In 1999, regulators discovered that the bank wasn’t properly accounting for exposures from soured loans. Resulting large losses led to a capital deficiency, and the Pritzkers and their partners declined to put more capital into the bank. Regulators seized it in 2001, leaving uninsured depositors exposed to potential losses of more than $40 million.
    Depositors to date have received 81 percent of the uninsured portion of their deposits, according to the FDIC.
    In December 2001, the Pritzkers, without admitting or denying responsibility for the bank’s failure, settled with the FDIC, agreeing to pay $460 million, with $100 million paid upfront and the remainder spread in equal no-interest installments over 15 years. Under an arrangement in their settlement, the Pritzkers recovered tens of millions in a $125 million settlement between the FDIC and Ernst & Young, the bank’s auditors, struck in late 2004.
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    1. Ms G

      Fascinating story – thank you for posting here on NC.

      “In 1999, regulators discovered that the bank wasn’t properly accounting for exposures from soured loans. Resulting large losses led to a capital deficiency, and the Pritzkers and their partners declined to put more capital into the bank. Regulators seized it in 2001,…”

      Soured loan exposure leading to capital deficiency leading to seizure by FDIC. That was only 11 years ago, but seems like another Epoch today, when exposures from soured loans in the trillions at BoFA, Citi, Deutsche, Wells Fargo, etc., still sit on the books of these banks and on the debt ledger of taxpayers through the Gov buyouts of toxic assets . . .

      What a difference 11 years makes.

      It is grating to hear about the settlement terms where the Pritzkers were allowed to pay on a long-term installment plan that was then “recalculated” further down the road. Imagine if tenants behind on their rent because of job losses or home-owners facing foreclosure were allowed the same terms (“without admitting or denying liability” of course).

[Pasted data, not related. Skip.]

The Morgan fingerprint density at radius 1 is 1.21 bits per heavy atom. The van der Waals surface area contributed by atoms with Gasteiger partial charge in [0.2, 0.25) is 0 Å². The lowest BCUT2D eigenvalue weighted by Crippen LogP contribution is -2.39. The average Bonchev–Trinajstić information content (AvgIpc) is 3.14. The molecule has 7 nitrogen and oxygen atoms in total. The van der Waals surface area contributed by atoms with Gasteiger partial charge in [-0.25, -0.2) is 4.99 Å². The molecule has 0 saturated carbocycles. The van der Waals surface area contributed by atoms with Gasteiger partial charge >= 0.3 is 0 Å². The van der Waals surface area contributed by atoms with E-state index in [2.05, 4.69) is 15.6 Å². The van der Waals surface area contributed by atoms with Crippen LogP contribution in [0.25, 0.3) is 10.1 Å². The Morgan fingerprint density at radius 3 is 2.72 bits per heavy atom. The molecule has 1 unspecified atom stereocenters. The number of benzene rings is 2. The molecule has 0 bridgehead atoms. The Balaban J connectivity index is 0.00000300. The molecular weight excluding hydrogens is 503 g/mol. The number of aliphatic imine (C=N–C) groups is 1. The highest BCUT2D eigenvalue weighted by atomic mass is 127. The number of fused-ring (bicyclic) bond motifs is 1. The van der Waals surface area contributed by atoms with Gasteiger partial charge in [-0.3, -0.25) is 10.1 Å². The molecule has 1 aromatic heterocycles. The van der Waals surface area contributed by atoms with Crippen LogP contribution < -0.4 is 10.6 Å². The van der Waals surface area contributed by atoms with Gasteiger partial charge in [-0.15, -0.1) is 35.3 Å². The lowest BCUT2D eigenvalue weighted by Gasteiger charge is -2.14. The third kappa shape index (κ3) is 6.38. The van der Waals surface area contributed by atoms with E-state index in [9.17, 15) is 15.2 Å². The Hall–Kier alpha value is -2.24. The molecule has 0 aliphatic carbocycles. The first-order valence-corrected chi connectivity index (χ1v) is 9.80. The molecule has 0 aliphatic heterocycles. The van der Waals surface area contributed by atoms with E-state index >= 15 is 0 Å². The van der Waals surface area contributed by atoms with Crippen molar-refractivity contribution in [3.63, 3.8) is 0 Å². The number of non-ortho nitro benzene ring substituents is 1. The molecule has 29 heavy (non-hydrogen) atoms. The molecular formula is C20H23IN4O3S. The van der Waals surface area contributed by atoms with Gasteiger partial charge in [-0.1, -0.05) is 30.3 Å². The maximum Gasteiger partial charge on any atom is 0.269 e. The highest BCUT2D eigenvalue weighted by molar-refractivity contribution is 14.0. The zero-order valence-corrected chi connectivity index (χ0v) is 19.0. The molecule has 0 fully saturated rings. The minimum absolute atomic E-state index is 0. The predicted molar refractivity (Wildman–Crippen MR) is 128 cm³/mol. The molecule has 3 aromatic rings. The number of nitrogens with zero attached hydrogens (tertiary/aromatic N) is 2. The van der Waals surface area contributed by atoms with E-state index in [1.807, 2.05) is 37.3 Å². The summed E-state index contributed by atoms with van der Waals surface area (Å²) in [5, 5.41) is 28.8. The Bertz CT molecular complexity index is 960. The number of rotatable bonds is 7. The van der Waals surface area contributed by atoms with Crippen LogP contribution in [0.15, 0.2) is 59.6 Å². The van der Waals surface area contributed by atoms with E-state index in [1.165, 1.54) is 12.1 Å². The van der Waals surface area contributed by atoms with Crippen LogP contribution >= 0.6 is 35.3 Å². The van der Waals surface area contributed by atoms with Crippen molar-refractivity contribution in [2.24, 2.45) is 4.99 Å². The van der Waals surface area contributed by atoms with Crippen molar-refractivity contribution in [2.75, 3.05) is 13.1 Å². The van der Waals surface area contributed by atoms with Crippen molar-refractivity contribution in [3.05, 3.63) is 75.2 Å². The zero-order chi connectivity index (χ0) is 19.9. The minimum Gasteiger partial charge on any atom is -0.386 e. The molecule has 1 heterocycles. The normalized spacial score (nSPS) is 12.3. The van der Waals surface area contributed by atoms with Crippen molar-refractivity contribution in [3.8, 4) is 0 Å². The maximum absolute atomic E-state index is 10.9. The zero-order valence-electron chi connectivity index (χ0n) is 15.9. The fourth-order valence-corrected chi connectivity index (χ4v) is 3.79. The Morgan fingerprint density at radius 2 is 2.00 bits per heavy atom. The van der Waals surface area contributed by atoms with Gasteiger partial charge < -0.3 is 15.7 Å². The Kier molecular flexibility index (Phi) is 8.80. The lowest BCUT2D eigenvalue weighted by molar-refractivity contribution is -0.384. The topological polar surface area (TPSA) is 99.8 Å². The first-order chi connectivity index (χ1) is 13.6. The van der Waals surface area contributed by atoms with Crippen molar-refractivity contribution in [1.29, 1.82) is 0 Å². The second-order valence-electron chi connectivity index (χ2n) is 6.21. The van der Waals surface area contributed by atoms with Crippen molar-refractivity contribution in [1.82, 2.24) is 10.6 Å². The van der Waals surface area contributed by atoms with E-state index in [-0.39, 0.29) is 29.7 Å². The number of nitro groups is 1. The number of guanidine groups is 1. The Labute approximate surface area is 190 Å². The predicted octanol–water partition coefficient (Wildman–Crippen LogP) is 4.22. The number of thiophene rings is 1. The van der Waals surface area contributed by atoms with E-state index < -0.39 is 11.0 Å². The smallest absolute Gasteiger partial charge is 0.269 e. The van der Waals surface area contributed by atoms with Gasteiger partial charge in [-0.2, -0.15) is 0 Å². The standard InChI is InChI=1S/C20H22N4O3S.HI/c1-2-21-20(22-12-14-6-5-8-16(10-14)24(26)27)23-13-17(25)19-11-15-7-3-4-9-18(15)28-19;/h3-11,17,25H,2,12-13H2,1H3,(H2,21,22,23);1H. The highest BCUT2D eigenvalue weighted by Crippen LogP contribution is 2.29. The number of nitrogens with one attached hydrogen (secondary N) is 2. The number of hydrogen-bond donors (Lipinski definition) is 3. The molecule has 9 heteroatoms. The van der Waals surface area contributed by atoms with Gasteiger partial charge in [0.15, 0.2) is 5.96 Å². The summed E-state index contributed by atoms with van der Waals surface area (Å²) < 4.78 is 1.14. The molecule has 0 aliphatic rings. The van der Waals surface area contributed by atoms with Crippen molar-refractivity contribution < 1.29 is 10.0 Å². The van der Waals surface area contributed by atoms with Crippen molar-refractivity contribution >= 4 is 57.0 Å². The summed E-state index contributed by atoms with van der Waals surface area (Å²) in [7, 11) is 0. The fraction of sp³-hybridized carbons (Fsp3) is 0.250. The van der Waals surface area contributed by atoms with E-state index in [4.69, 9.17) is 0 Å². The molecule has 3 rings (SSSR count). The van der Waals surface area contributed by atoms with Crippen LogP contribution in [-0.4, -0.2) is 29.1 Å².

1. Expat

        I agree. The terms of the final payment should be public — and publicized. How is the public served by secret deals engineered for the benefit of billionaires?

        1. enouf

          All i will say is;
          Read your own State Constitution (some are not as) please; note where it mentions ALL public discourse MUST be held in public; I know that atleast the State of CA has that emblazened (via privileged white men) into its document. There are many others,…


          p.s. the Articles of Confederation (along with the Declaration of Independence) seem to be the root source we need to return to; at the least.

        2. Ms G

          Public is being s**wed by these hidden deals which is why they must be kept under wraps. In this particular case, if I were one of the depositors who had lost money, I’d be screaming bl**dy murder about the secrecy of the settlement. If there’s a class action involved, the depositors’ attorney would have been the one with standing to intervene . . . who knows what the circumstances are though.

          A lot of private litigation arising out of the 2007-08 Crash is (as we speak) hidden because of banks’ incredible success in getting courts to put everything under confidentiality blankets.

    2. LeonovaBalletRusse

      Nothing succeeds like “cannibalizing your own” a la mode de Pritzker and Obama. Divide-and-conquer Economics + Politics manifests the destiny of the Chicago Hegelian Dialectic Perfected by the “Magic Negro” more than willing to eat the faces of American descendants of slaves who didn’t make the cut.

      “THE OPIUM WARS” continue Stateside. Clinton and Obama are abject slaves, groveling at the feet of their oppressors the .01% and their .99% Agency, the enthroned Pritzkers among them. “The Warmth of Other Suns” in deed.

      We the People drown in tsunamis of shame, ever since the “Middle Passage.” The Foreign Agent in Chief of the 1% sinks us deeper into the ocean of shame and ignominy that engulfs us more deeply by the day.

    3. Ray Phenicie